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December, 2002

 

Broadband Plus Wrap-Up - FTTH STB, Sony's Cable Splash, Playstation Set-Top and More: 

by Ken Pyle

 

Fast-forward to today, the Western Show is now called Broadband Plus. For the most part, the excitement and glamour that the programmers brought is gone. Sure there were a few programmers at this year’s show, but they were in very non-descript booths and they certainly did not throw the extravagant, after-show parties that were once standard fare. This show has quickly morphed into another technology-centric exhibition. Unlike many other technology shows, at least the panel sessions still mixes in the challenges of operations, customer service, content and marketing, as well as the technology part of the business.

Down from a peak of over 30,000 attendees just a few years ago, several people suggested attendance for this show was in the 5,000 range, although the official attendance was listed at over 9,000. Both the economy and industry consolidation are to blame for this drop. Despite the poor turn-out, there were some interesting new offerings, some of which are summarized as follows.

Packet 8, Voice over IP service:

Scientific Atlanta, Fiber to the Home Set-Top Box - More than just Fiber:

Sony's Cable Splash:

Pace Demonstrates Multi-Output Set-Top:

BroadQ's Low-Cost Software Turns a Playstation into a Set-top:

Packet 8, Voice over IP service:

This relatively new VOIP service demonstrated their service offering at the tradeshow. The quality, both in terms of lack of delay and the clarity of the audio, was impressive. A colleague and I simultaneously phoned our respective spouses in this informal test of their service offering. The quality was good, but we both noticed an approximately half-second noise burst during our five minute conversations. This was blamed on the common network within the convention center, but, in my opinion, it was more evidence of the difficulty of guaranteeing a quality of service for a service provider that doesn’t own the last mile access.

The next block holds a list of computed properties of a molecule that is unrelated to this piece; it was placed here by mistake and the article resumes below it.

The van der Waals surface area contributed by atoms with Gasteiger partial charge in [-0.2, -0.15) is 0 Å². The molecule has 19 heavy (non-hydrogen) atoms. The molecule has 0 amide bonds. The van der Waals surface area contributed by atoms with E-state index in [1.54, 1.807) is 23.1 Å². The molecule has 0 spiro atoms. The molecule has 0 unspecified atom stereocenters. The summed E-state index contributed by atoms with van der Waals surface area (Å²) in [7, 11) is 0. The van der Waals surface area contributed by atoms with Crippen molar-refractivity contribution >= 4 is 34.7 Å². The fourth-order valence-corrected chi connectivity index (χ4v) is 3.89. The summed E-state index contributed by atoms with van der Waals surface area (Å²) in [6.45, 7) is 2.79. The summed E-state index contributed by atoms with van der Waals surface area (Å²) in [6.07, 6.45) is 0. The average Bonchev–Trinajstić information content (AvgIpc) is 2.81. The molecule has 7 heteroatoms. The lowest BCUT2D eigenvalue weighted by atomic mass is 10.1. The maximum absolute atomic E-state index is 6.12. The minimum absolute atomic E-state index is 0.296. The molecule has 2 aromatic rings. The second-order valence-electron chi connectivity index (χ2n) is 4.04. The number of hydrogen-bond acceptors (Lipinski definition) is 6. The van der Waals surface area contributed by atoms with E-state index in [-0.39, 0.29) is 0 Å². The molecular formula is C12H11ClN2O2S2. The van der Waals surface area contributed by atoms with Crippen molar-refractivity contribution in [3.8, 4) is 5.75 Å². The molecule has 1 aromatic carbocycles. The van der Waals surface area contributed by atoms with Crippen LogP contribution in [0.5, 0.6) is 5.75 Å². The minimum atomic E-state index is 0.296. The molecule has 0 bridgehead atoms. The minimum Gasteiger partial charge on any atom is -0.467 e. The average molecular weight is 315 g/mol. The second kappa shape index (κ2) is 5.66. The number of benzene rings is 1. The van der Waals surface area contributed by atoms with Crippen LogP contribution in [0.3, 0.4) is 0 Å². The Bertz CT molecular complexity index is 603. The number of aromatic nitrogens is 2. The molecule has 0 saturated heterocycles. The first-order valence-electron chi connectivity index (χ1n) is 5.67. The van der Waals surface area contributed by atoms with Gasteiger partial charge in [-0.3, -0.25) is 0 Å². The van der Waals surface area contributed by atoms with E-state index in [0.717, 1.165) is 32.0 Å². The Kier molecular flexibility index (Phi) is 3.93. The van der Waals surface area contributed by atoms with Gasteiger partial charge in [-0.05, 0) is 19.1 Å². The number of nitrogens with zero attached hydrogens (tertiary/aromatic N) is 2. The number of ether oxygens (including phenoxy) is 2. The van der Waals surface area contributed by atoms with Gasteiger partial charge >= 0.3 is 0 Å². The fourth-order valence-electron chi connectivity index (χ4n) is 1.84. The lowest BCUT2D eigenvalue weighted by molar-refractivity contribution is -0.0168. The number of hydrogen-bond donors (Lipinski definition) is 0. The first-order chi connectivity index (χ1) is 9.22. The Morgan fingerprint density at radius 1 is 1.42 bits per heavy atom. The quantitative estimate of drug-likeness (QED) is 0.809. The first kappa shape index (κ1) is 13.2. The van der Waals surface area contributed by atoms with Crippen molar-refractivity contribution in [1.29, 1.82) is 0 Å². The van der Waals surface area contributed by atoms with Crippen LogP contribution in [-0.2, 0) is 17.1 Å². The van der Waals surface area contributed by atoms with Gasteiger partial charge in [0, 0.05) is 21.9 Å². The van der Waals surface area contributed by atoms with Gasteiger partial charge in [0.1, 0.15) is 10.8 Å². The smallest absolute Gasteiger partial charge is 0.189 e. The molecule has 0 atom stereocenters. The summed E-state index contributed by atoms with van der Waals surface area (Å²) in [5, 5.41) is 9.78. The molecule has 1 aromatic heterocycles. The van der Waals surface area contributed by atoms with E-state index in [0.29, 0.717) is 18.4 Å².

With pricing ranging from $5.95 to $39.95 per month, however, this could be a good value for a certain group of value conscious consumers and small businesses. In fact, the demonstration convinced me that the quality is good enough for the Pyle household to give this a try as an alternative to the traditional circuit-based telephone service we already have. I will provide future reports as to real-life performance.

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Scientific Atlanta, Fiber-to-the-Home Set-Top Box - More than just Fiber:

A product that had no fanfare and wasn’t even shown at this tradeshow, but that could be fairly significant for independent telephone companies, is Scientific Atlanta’s new Fiber-to-the-Home Set-top box. David Davies, Director of Strategic Marketing for Subscriber Networks for Scientific Atlanta confirmed the existence of their fiber-to-the-home set-top, although they did not actually show a one of these set-tops at this Broadband Plus venue.

What makes this set-top unique is that it makes use of digitally modulated QAM carriers for the transmission over an RF transport system, but the return is sent via an Ethernet port. With this sort of box, the need for an RF return band is eliminated, as Ethernet is used for all of the out-of-band signaling between the headend and the set-top. For fiber-to-the-home deployments, this is significant, as low-cost RF transport can be used for downstream signals, while Ethernet can be used for telephony, Internet AND the set-top commands.